Only a few people post comments here, but here’s what they all have in common–a sense of humor, levity.

My yoga teacher passed along a Rumi poem when she initially guided me through the black thoughts that come up in my yoga and meditation practices:

This being human is a guest house.
Every morning a new arrival.

A joy, a depression, a meanness,
some momentary awareness comes
As an unexpected visitor.

Welcome and entertain them all!
Even if they’re a crowd of sorrows,
who violently sweep your house
empty of its furniture,
still treat each guest honorably.
He may be clearing you out
for some new delight.

The dark thought, the shame, the malice,
meet them at the door laughing,
and invite them in.

Be grateful for whoever comes,
because each has been sent
as a guide from beyond.

–Rumi, The Guest House

I looked it over again tonight, and what jumped out at me, this time, is that we can greet malice and darkness and other visitors at the door, laughing.


This made me thing of a song that has always moved me to tears, even before this all went down. I had a sister who was “retarded,” as they said back then, who died when I was a toddler. (Later in my life, another sister explained that our sister had hydroenchephalitis, treatable, now, in the womb.) Her name was Claire. She died when she was 8 years old. My older brother and sisters remember her. I don’t. Claire’s name was never uttered without love and deep sorrow in our household. To this day, when I hear the name “Claire,” I feel sorrow.

When I heard this Natalie Merchant song, as an adult, I was so moved by the woman who meets the protagonist of the song. I picture her perfectly. When everyone was flustered and wringing their hands, she came into the room. She’s solid, she has a gentle smile, her hair is in a bun. (That’s not in the song. I made that up.) She picks up the baby, she advises that the child will not suffer. And she laughs as she says what she says.

She laughs.


4 thoughts on “Laughter

  1. Woah. I played this video again to make sure it worked, and it occurred to me–I am interested in this song now because I fret about my children. I am so worried that my children are damaged, deeply and irreparably. There have been women in my life–both professionals and friends–who have given me “that look.” That look consists of their narrowed eyes and furrowed brow while they think and try to find a way to deliver what they’re thinking, and then they assure me that the kids will be okay. They see us, in our entirety. The kids are gifted, in the ways they are gifted. And they are loved. They’ll make their way.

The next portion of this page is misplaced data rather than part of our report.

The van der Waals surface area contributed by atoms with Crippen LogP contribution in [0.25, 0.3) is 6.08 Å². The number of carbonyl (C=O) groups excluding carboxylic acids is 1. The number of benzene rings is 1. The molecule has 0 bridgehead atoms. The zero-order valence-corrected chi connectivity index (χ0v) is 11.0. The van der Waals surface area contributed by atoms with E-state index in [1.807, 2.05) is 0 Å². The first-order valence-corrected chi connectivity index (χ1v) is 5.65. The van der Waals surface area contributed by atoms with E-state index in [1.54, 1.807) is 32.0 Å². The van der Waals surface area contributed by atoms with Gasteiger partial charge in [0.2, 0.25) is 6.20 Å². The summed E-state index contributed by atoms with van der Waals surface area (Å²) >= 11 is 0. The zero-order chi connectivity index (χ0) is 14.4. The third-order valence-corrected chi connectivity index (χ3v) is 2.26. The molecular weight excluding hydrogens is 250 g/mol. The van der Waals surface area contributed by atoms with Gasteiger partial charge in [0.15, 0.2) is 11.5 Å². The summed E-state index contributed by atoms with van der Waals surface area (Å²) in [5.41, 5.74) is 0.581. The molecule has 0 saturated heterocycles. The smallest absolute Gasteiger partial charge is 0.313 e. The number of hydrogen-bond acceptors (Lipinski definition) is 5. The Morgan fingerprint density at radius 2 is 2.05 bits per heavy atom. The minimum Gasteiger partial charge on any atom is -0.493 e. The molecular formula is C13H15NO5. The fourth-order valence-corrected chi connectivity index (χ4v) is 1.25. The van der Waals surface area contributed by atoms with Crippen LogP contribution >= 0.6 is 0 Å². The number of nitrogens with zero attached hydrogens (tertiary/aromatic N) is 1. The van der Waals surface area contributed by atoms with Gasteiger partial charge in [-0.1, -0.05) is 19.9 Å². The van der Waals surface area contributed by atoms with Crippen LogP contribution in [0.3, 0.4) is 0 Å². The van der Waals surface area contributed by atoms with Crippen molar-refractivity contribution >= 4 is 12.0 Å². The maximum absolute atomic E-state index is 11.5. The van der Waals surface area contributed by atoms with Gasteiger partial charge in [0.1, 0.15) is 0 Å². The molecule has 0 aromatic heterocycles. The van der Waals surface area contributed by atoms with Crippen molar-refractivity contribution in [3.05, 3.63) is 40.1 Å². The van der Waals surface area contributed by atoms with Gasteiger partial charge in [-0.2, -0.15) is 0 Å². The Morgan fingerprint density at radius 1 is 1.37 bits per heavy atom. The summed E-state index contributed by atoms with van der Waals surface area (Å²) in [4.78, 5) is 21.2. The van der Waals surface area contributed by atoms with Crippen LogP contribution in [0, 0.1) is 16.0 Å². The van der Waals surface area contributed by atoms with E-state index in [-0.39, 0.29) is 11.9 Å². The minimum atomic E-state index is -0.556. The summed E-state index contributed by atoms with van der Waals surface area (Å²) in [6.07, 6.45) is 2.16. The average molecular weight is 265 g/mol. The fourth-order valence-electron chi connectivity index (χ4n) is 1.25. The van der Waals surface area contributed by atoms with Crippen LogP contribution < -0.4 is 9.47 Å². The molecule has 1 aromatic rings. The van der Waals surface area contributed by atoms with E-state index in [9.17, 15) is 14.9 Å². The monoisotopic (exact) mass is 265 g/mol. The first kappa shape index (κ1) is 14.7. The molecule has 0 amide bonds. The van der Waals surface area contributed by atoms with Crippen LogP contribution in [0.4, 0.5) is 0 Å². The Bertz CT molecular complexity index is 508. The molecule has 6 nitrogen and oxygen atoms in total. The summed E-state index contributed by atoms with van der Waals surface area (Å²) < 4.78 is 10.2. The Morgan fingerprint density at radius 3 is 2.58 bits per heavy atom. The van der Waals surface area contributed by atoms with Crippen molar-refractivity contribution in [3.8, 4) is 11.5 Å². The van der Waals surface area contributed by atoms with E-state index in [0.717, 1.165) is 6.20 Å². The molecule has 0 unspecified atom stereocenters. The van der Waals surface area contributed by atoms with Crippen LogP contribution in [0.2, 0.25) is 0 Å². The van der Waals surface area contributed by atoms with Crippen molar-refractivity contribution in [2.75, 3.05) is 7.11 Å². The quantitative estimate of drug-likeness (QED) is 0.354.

Sorry to use this blog as my own personal sounding board, but, wow, I feel a lot better now. Things suck, but that won’t determine the rest of their lives.

    I feel grateful that I know people–professionally and personally–who have been able to inject levity and reason into my deepest, darkest fears.

  2. I thought blogs were sounding board for our inner most thoughts. Having said that an observation I’d like to share about kids is that adversity at a young age does not mean they are going to be left irreparably damaged. Most of the time it makes them stronger and more empathic adults. Love will get them through this dark time and you are doing your best to give that to them. Both of my parents lost their mothers at 8 and 9 years old. It does effect a person’s personality to have gone through hardships at an early age…no one can deny that. But don’t assume it will shape them in a negative way. Over the course of their lives this dark time could become the basis for a driving force that does good things in the world or helps them decide on a career path or just to become caring, empathic human beings.